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Two Views of Safety
By: Steve Herman
Posted: November 5, 2010, from the November 2010 issue of GCI Magazine.
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Figure 2 is the list of “secret chemicals” in the EWG—it’s a list of a lot of very standard ingredients.
The EWG report relies heavily on PubMed as its source on published data. In addition to publishing in peer-reviewed literature, which would be found in a correct PubMed search, RIFM has the world’s foremost fragrance safety database, available through subscription. EWG has not availed itself of this unrivaled resource. Materials like hedione or dihydro-alpha-terpineol, where EWG claims a dearth of published data, actually have RIFM monographs. RIFM peer-reviewed publications reference all data—RIFM-sponsored, company-sponsored, open literature—and which are all referenced in the database, and any study practicing due diligence should have considered them.
The DfE Criteria were the result of years of work, with the participation of a wide range of stakeholders—including governments, NGOs, fragrance and consumer goods companies and consultants. Anyone with an interest in the process was free to join. Discussion on controversial points was lively, and the nature of the criteria took dramatic turns as difficult points were addressed. The results, issued in draft, are a model of precision, replacing the rather fuzzy guidelines that had preceded them.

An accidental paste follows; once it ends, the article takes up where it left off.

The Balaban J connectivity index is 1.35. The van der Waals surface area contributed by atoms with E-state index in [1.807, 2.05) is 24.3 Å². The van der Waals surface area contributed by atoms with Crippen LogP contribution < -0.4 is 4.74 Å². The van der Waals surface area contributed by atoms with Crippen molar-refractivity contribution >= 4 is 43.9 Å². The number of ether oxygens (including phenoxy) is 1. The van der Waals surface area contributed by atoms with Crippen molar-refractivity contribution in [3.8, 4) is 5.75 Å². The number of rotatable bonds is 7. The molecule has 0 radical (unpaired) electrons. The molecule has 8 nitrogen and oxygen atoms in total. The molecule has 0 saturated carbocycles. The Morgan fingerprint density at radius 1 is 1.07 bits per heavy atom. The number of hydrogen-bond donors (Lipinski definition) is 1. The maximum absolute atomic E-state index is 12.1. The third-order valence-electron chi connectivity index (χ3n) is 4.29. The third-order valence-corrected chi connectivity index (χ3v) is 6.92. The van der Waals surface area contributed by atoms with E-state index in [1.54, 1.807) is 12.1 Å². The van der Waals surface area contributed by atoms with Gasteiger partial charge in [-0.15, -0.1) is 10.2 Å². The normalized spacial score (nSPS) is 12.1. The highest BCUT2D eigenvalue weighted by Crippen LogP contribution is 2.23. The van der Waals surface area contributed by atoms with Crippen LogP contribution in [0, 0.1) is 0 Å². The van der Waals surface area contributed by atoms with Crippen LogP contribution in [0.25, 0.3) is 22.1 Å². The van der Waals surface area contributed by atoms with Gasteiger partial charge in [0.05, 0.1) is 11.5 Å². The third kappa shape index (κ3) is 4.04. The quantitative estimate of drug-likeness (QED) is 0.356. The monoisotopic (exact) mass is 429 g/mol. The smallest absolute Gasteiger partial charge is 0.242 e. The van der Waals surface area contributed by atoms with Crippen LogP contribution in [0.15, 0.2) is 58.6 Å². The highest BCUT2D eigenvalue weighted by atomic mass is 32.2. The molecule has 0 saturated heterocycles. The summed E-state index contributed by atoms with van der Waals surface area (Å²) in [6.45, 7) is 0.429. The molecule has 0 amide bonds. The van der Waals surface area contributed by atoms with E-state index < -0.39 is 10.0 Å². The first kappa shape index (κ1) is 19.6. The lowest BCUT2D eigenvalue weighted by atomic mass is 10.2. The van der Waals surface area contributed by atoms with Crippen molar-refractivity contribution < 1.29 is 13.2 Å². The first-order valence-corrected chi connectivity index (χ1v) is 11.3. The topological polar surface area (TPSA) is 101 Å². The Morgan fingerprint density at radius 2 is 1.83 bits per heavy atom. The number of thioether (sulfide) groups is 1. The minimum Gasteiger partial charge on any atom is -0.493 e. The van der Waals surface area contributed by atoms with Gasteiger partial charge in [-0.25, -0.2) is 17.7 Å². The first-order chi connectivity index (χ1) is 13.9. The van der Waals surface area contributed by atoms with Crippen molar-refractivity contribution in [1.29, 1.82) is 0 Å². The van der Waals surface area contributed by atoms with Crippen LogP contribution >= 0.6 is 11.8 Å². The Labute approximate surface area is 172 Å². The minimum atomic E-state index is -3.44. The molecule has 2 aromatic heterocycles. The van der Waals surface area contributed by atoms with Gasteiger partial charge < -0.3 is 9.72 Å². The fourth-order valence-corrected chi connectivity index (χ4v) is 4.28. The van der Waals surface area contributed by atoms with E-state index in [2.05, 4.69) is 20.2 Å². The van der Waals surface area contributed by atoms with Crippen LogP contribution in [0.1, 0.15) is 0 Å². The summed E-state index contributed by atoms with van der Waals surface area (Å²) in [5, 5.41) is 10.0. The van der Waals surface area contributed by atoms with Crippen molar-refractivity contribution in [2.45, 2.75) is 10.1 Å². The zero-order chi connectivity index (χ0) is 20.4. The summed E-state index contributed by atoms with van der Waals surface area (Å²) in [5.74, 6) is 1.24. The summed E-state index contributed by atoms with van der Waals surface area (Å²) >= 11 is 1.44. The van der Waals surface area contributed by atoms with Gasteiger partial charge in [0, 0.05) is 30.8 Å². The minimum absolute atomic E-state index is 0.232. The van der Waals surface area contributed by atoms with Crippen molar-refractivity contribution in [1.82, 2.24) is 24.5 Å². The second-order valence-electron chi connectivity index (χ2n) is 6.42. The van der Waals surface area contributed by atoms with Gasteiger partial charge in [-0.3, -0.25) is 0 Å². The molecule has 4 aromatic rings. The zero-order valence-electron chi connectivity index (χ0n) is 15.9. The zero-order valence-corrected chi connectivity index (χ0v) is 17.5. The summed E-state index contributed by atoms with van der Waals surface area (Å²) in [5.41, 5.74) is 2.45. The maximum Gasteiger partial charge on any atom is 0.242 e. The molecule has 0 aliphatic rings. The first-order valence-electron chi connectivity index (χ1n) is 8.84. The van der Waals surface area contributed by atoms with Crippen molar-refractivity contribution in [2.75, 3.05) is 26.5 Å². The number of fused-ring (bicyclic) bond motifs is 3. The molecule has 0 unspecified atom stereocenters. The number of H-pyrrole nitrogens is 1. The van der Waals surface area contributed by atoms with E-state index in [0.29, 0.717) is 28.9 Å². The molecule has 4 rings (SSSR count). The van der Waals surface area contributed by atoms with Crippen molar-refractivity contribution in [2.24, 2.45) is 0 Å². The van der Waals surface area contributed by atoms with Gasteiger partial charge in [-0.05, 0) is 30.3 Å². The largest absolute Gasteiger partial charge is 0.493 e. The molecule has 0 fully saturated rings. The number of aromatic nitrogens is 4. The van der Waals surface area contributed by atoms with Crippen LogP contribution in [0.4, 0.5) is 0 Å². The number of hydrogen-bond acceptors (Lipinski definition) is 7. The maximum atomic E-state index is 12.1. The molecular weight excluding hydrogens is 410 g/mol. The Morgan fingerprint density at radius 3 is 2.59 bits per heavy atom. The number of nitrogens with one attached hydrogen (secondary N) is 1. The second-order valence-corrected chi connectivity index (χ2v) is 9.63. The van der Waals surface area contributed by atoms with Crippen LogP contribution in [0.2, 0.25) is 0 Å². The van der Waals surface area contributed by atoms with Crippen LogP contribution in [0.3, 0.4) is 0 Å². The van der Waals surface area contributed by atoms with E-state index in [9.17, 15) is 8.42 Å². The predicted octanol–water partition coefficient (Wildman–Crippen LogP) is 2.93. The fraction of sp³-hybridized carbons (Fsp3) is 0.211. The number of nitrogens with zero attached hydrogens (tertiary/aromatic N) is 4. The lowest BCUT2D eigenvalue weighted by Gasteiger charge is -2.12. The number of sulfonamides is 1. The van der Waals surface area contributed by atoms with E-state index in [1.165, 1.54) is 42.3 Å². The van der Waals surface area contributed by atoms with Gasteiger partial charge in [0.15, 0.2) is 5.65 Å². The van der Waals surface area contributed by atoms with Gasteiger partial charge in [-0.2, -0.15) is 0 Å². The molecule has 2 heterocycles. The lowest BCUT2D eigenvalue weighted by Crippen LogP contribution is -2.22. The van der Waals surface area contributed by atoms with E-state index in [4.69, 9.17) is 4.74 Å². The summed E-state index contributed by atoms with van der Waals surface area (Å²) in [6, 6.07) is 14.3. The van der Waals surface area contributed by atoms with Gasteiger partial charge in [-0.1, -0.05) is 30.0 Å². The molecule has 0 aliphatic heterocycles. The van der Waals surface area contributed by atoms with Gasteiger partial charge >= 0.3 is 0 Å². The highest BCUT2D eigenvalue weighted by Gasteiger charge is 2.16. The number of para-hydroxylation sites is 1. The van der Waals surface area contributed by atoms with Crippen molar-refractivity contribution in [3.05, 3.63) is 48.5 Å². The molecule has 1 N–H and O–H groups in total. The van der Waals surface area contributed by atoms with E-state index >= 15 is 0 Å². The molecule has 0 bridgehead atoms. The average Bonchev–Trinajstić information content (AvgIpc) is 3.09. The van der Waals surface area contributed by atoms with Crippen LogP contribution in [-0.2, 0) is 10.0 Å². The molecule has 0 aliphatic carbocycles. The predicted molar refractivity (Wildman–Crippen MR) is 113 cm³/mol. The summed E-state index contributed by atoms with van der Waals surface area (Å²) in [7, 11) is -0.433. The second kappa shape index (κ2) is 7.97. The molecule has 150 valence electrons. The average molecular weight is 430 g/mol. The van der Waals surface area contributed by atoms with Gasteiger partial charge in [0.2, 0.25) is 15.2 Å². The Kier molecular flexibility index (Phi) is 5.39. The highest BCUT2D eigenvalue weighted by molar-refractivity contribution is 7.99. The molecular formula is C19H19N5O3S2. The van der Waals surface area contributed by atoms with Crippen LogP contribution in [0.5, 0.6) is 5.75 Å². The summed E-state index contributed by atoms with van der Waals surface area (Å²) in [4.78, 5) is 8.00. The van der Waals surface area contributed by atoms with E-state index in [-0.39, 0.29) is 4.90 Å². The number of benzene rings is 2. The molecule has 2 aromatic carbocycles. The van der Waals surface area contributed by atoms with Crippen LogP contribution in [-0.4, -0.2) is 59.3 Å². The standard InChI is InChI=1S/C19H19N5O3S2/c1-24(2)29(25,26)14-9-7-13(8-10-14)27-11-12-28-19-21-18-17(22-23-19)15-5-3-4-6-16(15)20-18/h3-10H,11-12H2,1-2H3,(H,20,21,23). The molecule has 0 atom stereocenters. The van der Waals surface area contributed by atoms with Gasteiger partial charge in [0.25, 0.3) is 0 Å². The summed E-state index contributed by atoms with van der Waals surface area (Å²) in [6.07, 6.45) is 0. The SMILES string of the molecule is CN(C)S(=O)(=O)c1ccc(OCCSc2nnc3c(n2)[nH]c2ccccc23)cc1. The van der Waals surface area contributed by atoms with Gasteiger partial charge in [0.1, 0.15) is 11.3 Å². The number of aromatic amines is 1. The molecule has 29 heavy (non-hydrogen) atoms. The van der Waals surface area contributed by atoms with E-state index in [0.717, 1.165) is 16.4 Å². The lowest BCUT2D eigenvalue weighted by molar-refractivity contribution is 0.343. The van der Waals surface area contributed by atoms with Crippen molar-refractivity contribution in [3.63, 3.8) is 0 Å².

DfE Environmental Toxicity & Fate (ET&F) involves conformance on acute aquatic toxicity, persistence (biodegradation), and bioaccumulation determined by data (preferred) or models such as EPI (Estimation Program Interface) Suite. Complete formula disclosure is required, but only to a third party certifier. Details are given on test protocols with acceptable values for a variety of human health concerns. With a 36-page draft document, the above points are just the tip of its thoroughness.
If there is one valid criticism of the DfE Criteria, it is that it is hard for many to understand. Finding materials that conform requires a highly skilled regulatory expert, and indeed a consortium has been formed to use such a person to wade through the details.5 And this could lead easily to a fundamental question—How would ingredient disclosure help a consumer, or even a physician, assess the safety of a product? If you knew your product was category 2 and had 0.012% 3,7-dimethyl1,3,7-octatriene, what would you do? A detailed description of how to create fragrances for DfE and NPA (Natural Products Association) standards has been provided by Corley.6